Right now, there are 44,478,808 Filipinos who have access to the Internet – albeit, not exactly trouble-free given the dismal download speeds and the scant WiFi provision. Nevertheless, they represent 43.5% of the country’s 102,250,133 people, which at first glance looks impressive. It’s a lot of netizens in one place.
But the figures also show that a bigger proportion of the country is Internet absent – a whopping 56.5% of the population in fact. That means there are 57,771,325 non-netizen Filipinos at large. And that’s a lot more in one place. Let’s put it in perspective – it’s bigger than the combined populations of the whole of South Africa and the city of Chicago.
What they represent though, is a massive target market, but one which presently cannot be served. The Philippines is out of online capacity and the fact is it can’t adequately serve its present, ‘sometimes-networked’ clients.
But on a more positive note, what the non-netizens also represent is a potential second golden age of Internet growth in the Philippines.
The first golden age was from the dawn of the millennium to 2010. It was a decade of mass Web migration – from 1,544,814 pioneering users in 2000 (2% of that year’s population of 77,932,247), to 23,259,726 in 2010 (25% of the then population of 93,038,902).
Since that time, Internet penetration has trailed off: in the five years from 2012, when there were 34,791,973 users across the archipelago to today, it has risen by just 6.1%.
So what’s their reason for staying offline? It’s unlikely that they represent some passive Luddite reformation, given the demographics: around one third of the population falls within the mid-20s to mid-30s age group. This is the most tech-savvy constituency, and the one that is normally keen to be active in the digital world. Admittedly this is rough maths, but as an indication, 30% of the country’s non-netizen population represents 17,331,379 key-target individuals from this group alone.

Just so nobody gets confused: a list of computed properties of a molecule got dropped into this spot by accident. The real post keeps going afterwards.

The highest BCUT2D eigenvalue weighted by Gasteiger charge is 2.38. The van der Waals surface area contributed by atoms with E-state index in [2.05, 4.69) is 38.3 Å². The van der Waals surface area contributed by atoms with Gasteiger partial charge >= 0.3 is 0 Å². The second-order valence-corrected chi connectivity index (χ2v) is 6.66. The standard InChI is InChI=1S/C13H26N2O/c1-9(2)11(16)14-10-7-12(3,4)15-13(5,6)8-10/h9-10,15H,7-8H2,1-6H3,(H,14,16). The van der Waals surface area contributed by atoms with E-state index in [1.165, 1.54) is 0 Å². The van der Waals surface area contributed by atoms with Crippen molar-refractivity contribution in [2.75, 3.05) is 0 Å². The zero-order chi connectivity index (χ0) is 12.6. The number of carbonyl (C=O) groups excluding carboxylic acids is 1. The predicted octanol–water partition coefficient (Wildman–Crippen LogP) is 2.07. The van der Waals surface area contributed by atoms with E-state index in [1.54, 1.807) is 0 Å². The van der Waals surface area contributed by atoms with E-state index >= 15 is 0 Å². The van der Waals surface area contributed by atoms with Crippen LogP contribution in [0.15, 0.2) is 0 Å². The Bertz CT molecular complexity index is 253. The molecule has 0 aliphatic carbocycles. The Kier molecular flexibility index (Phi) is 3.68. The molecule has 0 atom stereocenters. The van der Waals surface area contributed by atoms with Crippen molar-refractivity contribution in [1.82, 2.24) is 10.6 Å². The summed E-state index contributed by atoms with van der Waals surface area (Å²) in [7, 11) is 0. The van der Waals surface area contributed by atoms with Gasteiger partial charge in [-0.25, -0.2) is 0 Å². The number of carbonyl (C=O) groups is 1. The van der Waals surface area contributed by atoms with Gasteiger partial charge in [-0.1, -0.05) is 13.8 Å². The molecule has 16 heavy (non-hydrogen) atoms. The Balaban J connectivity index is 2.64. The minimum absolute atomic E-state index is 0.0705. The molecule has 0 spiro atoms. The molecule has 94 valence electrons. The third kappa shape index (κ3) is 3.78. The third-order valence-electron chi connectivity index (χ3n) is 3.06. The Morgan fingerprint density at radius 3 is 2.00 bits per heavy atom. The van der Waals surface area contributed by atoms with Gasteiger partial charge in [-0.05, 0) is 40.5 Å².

Doubtless the frustrations experienced by their peers won’t have helped, but the most likely reason why they are staying away is the high cost of becoming a netizen. Internet in the Philippines, despite the system’s sluggishness, is expensive, with monthly costs averaging around US$18.19 per Mbps, compared to a global average of US$5.21. Subscription costs are also high – US$31.55.
Unemployment and underemployment is also high within this group (and the rest of the non-netizen population for that matter) and there will also be a sizeable proportion also that is on the minimum daily wage of between US$10.23 (non-agricultural) and US$9.45 (agricultural). That right there puts the Net out of their reach.
These statistics don’t just show up the scale of the Philippines’ connectivity woes, they provide a barometric reading of the state of the real economy where the majority of the country lives. If a second golden age is to happen, there’s going to have to be a golden age of higher disposable incomes first.